Rust uses markdown pretty much everywhere that we would use POD in Perl.

//!, ///=pod

Rust uses // for regular line comments, but /// for markdown comments. We can even use markdown's triple backticks ``` to include Rust source code. When we do this, it automatically becomes a doctest! That is, cargo test --doc runs the code we include in markdown comments. This helps us keep our docs up to date (cargo test includes --doc by default). I think perhaps the worst error in Perl is a SYNOPSIS section in our POD that doesn't work because the code changed, but the POD didn't. It's annoyingly easy to do.

For example, here is the apfs function from the epochs crate.

fn main() {
/// APFS time is the number of nanoseconds since the Unix epoch
/// (*cf.*, [APFS filesystem format](
/// ```
/// use epochs::apfs;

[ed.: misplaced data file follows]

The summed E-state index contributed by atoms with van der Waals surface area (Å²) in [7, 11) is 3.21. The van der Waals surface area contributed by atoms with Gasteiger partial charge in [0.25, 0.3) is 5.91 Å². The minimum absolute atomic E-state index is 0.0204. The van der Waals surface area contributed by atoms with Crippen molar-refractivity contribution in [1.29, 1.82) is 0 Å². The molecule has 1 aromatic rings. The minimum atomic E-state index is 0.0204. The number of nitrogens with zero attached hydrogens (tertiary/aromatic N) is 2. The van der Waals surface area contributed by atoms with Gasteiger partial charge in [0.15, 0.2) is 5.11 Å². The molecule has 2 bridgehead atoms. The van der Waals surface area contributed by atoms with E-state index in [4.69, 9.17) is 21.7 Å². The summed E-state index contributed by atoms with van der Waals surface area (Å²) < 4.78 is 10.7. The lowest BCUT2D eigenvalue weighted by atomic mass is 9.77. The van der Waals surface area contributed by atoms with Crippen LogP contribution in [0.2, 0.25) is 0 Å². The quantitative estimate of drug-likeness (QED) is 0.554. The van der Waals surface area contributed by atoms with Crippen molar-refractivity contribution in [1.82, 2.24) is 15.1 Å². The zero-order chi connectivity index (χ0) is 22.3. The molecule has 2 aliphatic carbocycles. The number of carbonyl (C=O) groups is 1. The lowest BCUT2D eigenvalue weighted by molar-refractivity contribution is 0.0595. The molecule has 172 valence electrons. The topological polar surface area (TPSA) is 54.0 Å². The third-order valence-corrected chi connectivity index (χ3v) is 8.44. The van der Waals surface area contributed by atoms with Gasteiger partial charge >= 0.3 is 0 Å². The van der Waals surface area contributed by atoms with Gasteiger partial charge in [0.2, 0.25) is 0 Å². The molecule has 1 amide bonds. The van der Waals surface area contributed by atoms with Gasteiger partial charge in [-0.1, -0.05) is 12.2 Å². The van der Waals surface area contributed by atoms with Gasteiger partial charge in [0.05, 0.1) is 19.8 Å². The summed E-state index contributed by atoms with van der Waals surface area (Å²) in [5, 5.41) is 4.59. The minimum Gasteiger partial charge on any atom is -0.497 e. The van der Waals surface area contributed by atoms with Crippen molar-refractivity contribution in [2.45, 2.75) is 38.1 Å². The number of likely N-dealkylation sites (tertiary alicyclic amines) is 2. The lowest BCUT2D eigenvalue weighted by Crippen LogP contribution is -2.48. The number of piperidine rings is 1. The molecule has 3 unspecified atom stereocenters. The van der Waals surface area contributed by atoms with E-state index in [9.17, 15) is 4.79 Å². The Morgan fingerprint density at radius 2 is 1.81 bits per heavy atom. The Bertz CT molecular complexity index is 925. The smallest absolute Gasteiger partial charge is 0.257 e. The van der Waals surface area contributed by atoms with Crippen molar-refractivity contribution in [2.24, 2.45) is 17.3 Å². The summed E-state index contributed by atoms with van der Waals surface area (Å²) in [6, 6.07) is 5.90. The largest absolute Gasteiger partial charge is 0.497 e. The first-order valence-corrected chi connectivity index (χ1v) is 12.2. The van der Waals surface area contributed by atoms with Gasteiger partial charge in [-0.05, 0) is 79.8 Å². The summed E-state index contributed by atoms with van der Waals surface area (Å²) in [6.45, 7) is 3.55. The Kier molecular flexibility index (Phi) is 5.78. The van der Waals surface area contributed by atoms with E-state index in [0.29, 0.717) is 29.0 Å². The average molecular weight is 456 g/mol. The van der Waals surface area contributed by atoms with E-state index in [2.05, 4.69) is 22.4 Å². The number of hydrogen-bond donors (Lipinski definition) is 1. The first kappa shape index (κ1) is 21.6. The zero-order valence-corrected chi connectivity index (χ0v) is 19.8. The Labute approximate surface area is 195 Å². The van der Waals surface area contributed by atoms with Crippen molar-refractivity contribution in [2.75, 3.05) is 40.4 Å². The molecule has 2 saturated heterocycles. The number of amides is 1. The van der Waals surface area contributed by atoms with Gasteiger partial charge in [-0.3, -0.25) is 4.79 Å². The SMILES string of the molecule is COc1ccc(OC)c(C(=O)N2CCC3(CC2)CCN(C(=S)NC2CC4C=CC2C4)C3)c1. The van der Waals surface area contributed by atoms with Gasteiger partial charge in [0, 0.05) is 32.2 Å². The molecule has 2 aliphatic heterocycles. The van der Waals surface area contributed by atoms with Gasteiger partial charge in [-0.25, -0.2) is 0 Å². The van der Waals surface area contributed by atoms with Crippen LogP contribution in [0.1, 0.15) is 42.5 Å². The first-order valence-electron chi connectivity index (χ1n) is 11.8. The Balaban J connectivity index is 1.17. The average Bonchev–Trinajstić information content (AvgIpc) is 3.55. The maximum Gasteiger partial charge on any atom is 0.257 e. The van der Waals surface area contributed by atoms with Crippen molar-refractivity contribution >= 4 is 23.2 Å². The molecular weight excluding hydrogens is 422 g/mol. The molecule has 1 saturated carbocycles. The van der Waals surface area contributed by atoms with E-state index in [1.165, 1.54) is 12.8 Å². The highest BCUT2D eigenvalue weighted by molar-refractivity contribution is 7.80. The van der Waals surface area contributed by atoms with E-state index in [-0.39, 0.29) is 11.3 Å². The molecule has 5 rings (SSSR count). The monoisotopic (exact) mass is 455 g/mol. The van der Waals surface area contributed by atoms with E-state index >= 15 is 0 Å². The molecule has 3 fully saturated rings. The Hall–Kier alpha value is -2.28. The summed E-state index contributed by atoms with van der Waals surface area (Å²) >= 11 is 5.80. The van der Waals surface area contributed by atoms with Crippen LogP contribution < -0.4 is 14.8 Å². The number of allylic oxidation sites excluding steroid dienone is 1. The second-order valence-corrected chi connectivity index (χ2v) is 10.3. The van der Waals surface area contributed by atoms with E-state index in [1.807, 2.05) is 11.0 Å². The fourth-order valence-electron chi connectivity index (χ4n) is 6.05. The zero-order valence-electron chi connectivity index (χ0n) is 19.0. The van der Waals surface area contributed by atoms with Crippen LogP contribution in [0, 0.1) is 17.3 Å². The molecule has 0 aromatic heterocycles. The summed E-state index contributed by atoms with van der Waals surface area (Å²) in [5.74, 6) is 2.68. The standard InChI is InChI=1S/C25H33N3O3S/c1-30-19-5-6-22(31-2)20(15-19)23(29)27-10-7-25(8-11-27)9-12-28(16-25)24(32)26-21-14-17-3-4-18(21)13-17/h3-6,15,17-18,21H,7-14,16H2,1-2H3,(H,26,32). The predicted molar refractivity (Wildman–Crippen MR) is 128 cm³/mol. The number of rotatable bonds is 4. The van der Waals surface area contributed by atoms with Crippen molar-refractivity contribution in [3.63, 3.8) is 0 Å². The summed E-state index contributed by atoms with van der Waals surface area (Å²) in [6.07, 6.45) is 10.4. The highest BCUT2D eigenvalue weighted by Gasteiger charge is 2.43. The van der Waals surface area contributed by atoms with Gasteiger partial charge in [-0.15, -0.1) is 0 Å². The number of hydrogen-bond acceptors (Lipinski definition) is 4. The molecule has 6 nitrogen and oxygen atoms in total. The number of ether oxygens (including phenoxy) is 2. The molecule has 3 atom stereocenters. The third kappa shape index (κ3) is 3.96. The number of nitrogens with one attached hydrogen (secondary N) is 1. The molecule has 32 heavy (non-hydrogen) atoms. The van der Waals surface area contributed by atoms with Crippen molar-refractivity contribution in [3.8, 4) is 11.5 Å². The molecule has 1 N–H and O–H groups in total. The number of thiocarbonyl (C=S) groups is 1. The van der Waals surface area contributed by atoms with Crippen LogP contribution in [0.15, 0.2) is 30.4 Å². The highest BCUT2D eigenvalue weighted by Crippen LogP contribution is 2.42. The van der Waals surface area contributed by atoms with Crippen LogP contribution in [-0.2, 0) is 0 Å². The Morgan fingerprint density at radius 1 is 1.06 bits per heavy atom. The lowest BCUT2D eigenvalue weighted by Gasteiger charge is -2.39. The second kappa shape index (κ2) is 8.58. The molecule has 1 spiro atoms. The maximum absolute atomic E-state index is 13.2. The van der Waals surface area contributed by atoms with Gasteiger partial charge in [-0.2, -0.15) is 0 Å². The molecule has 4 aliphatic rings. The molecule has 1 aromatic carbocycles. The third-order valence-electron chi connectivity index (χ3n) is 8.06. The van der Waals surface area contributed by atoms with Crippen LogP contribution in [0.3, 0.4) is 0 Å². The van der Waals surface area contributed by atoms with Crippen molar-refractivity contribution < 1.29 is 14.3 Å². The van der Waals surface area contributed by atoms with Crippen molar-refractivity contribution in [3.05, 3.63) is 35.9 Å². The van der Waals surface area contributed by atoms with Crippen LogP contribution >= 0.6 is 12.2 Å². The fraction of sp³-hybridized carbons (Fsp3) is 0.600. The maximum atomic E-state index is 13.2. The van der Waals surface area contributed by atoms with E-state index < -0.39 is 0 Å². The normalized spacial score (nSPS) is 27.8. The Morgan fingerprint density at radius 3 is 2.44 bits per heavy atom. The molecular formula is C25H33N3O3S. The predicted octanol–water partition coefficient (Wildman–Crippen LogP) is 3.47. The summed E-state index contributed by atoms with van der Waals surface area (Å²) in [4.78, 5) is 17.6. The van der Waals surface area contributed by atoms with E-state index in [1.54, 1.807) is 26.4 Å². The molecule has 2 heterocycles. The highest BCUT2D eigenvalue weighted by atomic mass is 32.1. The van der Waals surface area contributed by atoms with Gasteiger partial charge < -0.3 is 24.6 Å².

/// let ndt = apfs(1_234_567_890_000_000_000).unwrap();
/// assert_eq!(ndt.to_string(), "2009-02-13 23:31:30");
/// ```
pub fn apfs(num: i64) -> Option<NaiveDateTime> {
    epoch2time(num, 1_000_000_000, 0)

It contains a description of the function as well as a doctest. The compiler itself ignores it, like any other comment, but rustdoc will grab that description and run that test. Currently, rustdoc only generates HTML output that we must then view in a browser. There is no command line tool for looking up things in the docs like perldoc yet.

I've documented all of my functions in a similar way, so rustdoc generates this whole page for me. I didn't write that page, it was all generated from the source code when I uploaded it to!

Now, /// documents whatever immediately follows it, like the function above. There is also //! which goes after. That summary line for the whole crate came from one of those at the top.